iPad Pro (2024) vs. iPad Pro (2022): a surprisingly big upgrade

Comparison of 2024 iPad Pro with 2022 iPad Pro.
The iPad Pro 2022 (left) and iPad Pro 2024 Apple

After years of waiting, Apple finally delivered what many are calling the ultimate form of the iPad Pro. The 2024 refresh of the iPad Pro is no regular iterative update. In fact, it even leapfrogs the Mac by serving as the introductory platform for next-gen silicon. It is the thinnest machine Apple has made so far, and it truly looks breathtaking from an engineering perspective.

The new iPad Pro also has an OLED screen, and to go with it, Apple has introduced a new keyboard accessory that chases the MacBook’s best tricks. If that wasn’t enough, Apple also announced the best stylus it has ever made. On the not-so-pleasant side of things, there’s a $200 price hike, which is made worse by some controversial memory upgrade choices that are now tied to the M4 processor.

The jump between two iPad Pro generations has never been so stark, which spurs questions of whether you should upgrade and does your workload justify it. Following is a comparison between the 2024 iPad Pro and its M2-powered predecessor that offers crucial parameters to help you make an informed decision.

iPad Pro (2024) vs. iPad Pro (2022): specs

iPad Pro (2024) iPad Pro (2022) 
Size 11-inch 9.83 x 6.99 x 0.21 inches (249.7 x 177.5 x 5.3 mm)
13-inch 11.09 x 8.48 x 0.20 (281.6 x 215.5 x 5.1 mm)
11-inch: 9.74 x 7.02 x 0.23 inches (247.6 x 178.5 x 5.9 mm)
12.9-inch: 11.04 x 8.46 x 0.25 inches (280.6 x 214.9 x 6.4 mm)
Weight 11-inch: 0.98 pounds (444 grams)
13-inch: 1.28 pounds (579 grams)
11-inch: 1.03 pounds (466 grams)
12.9-inch: 1.5 pounds (682 grams)
Screen size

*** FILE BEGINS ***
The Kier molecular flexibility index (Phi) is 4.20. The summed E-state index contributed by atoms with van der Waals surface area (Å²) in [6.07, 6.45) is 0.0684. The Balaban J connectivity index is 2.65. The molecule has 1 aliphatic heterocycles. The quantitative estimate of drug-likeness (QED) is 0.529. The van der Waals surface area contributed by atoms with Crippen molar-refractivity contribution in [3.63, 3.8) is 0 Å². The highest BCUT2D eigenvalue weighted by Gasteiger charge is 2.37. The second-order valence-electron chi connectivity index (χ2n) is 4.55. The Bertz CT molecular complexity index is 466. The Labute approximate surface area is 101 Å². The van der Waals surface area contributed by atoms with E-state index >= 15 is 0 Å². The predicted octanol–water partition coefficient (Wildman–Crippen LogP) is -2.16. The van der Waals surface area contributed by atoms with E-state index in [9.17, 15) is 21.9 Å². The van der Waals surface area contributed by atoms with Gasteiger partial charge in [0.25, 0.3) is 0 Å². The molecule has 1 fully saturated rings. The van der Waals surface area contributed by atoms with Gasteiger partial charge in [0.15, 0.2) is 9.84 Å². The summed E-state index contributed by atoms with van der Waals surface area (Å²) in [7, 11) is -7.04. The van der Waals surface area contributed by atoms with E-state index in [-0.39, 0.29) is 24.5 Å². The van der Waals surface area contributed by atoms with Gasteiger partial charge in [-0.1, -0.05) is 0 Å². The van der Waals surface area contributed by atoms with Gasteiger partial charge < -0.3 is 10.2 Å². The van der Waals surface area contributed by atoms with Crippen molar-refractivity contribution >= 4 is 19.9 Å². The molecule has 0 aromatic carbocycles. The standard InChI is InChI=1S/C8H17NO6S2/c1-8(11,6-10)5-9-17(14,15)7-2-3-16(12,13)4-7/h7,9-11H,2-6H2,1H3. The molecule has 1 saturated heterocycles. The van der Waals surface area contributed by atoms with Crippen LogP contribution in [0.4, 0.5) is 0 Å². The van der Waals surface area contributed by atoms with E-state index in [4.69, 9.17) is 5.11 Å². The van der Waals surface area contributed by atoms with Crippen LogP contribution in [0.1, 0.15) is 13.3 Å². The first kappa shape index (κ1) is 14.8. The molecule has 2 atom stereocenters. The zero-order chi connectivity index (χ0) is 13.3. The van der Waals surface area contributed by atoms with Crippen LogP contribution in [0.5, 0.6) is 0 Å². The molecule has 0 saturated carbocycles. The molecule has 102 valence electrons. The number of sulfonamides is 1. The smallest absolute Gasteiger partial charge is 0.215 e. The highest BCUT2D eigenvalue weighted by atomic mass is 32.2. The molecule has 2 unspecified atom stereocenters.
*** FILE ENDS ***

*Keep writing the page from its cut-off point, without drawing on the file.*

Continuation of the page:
11-inch: Ultra Retina XDR display/Tandem OLED

11-inch Liquid Retina display
12.9-inch Liquid Retina XDR display
Screen resolution 11-inch: 2420 x 1668 resolution at 264 ppi
13-inch: 2752 x 2064 resolution at 264 ppi
11-inch: 2388 x 1668 resolution at 264 ppi
12.9-inch: 2732 x 2048 resolution at 264 ppi

SDR brightness: 1000 nits max

XDR brightness: 1000 nits max full screen, 1600 nits peak (HDR content only)

SDR brightness: 600 nits max
XDR brightness: 1,000 nits max full screen, 1,600 nits peak (HDR content only)
Operation system iPadOS 17 iPadOS 17
Storage space 256GB, 512GB, 1TB, 2TB 128GB, 256GB, 512GB, 1TB, 2TB
Processor M4 chip with 16-core Neural Engine, up to 10-core CPU, 10-core GPU M2 chip with 16-core Neural Engine, 8-core CPU, 10-core GPU
RAM 256GB/512GB: 8GB RAM
8GB RAM on models with 128GB, 256GB or 512GB storage
16GB RAM on models with 1TB or 2TB storage
Camera 12MP Wide camera
Landscape 12MP Ultra Wide Front Camera
12MP Wide camera
12MP Ultra Wide Front Camera
Video 4K video, ProRes 4K
Bluetooth Bluetooth 5.3 Bluetooth 5.3
Ports USB‑C connector with support for Thunderbolt / USB 4 USB‑C connector
Authentication Face ID Face ID
SIM card eSIM eSIM
Audio Four speaker audio
Four studio-quality microphones
Four stereo speakers
Five studio-quality microphones
Battery life Up to 10 hours of surfing the web on Wi-Fi or watching video Up to 10 hours of surfing the web on Wi-Fi or watching video
Network Wi-Fi 6E / 5G Cellular Wi-Fi 6E / 5G Cellular
Apple Pencil support Apple Pencil Pro
Apple Pencil (USB-C)
Apple Pencil 2
Apple Pencil (USB-C)
Magic Keyboard support Magic Keyboard for iPad Pro (M4) Magic Keyboard
Colors Space Black, Silver Silver, Space Gray
Price 11-inch: from $999
13-inch: from $1,299
11-inch: from $799
12.9-inch: from $1,099

iPad Pro (2024) vs. iPad Pro (2022): design and display

Side view of 2022 iPad Pro.
iPad Pro (2022) Apple

Apple is once again relying on 100% recycled aluminum for the iPad Pro, but this time, the difference is stark. Tipping the scales at just 579 grams and with a thickness of 5.1mm, the new iPad Pro is being marketed as the thinnest slate Apple has ever made. For comparison, the corresponding 13-inch iPad Pro from 2022 is 6.4 millimeters thick.